To how many other people, projects and distractions has one built up the ability to say, ‘No’, in order to focus on the ultimate glory of Gold at London 2012.  In the Alexander Technique, knowing what we do not want is as important as knowing what we do want.  The saying ‘no’ comes first in order to open up the space and the pathways for what we do want to be realised.

How much does nutrition matter?  From Jamaican Usain Bolt who got Olympic gold at Beijing and broke the world record for the men’s 100m on a pre-race meal of chicken nuggets, to the claims from Serbian male tennis gold-medal-seeking Novak Djokovic that eating gluten free has helped to improve his energy and form.

The men’s 100m sprint is somehow absolutely mesmerising.  Who is the fastest man on the planet? Usain Bolt said yesterday that if he wins the Gold in London 2012 he will become a legend.  This is what he has been preparing and hoping for; the years of dedication will all be over in less than 10 seconds – and that’s about the length of time it would have taken you to read this sentence.  Everything must work at this moment.  The reaction from the starting pistol, the burst of strength and sheer power, the co-ordination, flow, energy, obsession and determination all coming to the fore.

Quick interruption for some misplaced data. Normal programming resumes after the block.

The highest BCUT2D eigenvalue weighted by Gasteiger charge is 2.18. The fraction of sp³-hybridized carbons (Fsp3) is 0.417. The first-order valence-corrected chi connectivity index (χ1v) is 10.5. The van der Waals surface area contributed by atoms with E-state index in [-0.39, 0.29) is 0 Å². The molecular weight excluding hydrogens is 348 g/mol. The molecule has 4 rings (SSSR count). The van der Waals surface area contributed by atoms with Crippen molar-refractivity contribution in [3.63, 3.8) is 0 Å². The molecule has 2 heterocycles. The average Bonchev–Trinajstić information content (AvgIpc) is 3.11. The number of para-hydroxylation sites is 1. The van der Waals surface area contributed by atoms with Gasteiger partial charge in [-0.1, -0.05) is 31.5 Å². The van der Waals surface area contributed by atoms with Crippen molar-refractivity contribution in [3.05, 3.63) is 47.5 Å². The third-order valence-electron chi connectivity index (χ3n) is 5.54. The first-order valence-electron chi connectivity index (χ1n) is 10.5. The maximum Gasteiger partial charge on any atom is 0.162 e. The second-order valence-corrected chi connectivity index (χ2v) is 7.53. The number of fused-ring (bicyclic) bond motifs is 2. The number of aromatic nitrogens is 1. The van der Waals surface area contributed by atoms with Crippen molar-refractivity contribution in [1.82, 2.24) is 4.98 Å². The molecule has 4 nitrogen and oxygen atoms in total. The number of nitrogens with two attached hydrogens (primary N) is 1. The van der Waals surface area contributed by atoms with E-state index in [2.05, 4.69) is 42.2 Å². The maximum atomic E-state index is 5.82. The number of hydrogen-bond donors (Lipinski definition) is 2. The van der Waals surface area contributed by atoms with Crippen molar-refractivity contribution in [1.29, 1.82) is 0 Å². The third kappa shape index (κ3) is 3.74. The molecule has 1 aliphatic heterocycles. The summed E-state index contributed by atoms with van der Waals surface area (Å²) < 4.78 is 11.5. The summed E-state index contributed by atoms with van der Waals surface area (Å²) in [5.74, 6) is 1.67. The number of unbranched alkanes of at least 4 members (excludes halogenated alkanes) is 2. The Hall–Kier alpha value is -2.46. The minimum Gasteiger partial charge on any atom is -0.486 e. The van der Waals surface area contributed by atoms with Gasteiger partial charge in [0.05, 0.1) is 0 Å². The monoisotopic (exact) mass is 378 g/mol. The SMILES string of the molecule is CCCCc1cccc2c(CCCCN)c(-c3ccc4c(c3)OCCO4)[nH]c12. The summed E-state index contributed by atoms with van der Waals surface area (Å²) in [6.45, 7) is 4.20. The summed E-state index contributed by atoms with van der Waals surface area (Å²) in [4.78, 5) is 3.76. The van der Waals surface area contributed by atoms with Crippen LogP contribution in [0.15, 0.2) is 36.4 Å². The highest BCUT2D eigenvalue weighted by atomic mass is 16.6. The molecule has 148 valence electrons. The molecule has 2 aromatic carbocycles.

But as Alexander Technique teachers we will also have our trained eyes open across all of the sports for the ‘Primary Control’ working within the athlete.  The ‘Primary Control’ is the unique head-neck-back relationship which is the lynchpin of the Alexander Technique for optimum performance – be it in sport, music, acting, business and our daily life.  It is not only available to Olympic athletes but is the birthright of all of us.  It is that natural, flowing co-ordination that you see in a young child where movement appears flowing and effortless.  It is when mind and body are in an inseparable state of dynamic poise, which helps us to reach our potential in all of our ventures whilst maximising rather than jeopardising our health and well-being.

So on that note, HITE would like to wish you all the most fantastic London 2012 Olympic Games, and we’ll keep you updated with our insights as they progress.  And do send us your observations and comments.  If you are interested in improving your running, cycling, swimming, horse riding, or any other of the Olympic sport, by learning the Alexander Technique, then contact us today by email info@hiteltd.co.uk or tel +44 (0) 20 7567 8461.  You won’t regret it!